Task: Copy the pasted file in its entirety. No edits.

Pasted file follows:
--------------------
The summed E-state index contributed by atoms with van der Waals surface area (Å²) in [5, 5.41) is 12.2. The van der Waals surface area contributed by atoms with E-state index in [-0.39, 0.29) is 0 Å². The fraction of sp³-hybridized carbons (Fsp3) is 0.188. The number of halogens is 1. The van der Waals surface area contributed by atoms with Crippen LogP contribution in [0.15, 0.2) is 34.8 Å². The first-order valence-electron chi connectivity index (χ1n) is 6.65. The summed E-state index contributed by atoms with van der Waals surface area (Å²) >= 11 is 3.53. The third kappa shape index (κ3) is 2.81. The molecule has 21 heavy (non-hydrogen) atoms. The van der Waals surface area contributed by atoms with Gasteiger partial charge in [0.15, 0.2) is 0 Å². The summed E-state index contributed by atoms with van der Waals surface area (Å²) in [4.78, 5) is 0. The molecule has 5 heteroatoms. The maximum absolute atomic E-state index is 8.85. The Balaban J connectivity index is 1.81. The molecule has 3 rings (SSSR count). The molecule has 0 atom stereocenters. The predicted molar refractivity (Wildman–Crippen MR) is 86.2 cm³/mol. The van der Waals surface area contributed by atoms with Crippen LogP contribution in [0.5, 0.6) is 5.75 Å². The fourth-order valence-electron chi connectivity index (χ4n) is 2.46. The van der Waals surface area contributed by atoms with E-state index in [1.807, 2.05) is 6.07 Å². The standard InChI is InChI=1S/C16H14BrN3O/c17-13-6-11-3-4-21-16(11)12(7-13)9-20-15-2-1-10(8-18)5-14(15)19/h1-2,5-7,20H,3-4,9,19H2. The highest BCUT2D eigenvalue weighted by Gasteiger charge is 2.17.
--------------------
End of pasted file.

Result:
The summed E-state index contributed by atoms with van der Waals surface area (Å²) in [5, 5.41) is 12.2. The van der Waals surface area contributed by atoms with E-state index in [-0.39, 0.29) is 0 Å². The fraction of sp³-hybridized carbons (Fsp3) is 0.188. The number of halogens is 1. The van der Waals surface area contributed by atoms with Crippen LogP contribution in [0.15, 0.2) is 34.8 Å². The first-order valence-electron chi connectivity index (χ1n) is 6.65. The summed E-state index contributed by atoms with van der Waals surface area (Å²) >= 11 is 3.53. The third kappa shape index (κ3) is 2.81. The molecule has 21 heavy (non-hydrogen) atoms. The van der Waals surface area contributed by atoms with Gasteiger partial charge in [0.15, 0.2) is 0 Å². The summed E-state index contributed by atoms with van der Waals surface area (Å²) in [4.78, 5) is 0. The molecule has 5 heteroatoms. The maximum absolute atomic E-state index is 8.85. The Balaban J connectivity index is 1.81. The molecule has 3 rings (SSSR count). The molecule has 0 atom stereocenters. The predicted molar refractivity (Wildman–Crippen MR) is 86.2 cm³/mol. The van der Waals surface area contributed by atoms with Crippen LogP contribution in [0.5, 0.6) is 5.75 Å². The fourth-order valence-electron chi connectivity index (χ4n) is 2.46. The van der Waals surface area contributed by atoms with E-state index in [1.807, 2.05) is 6.07 Å². The standard InChI is InChI=1S/C16H14BrN3O/c17-13-6-11-3-4-21-16(11)12(7-13)9-20-15-2-1-10(8-18)5-14(15)19/h1-2,5-7,20H,3-4,9,19H2. The highest BCUT2D eigenvalue weighted by Gasteiger charge is 2.17.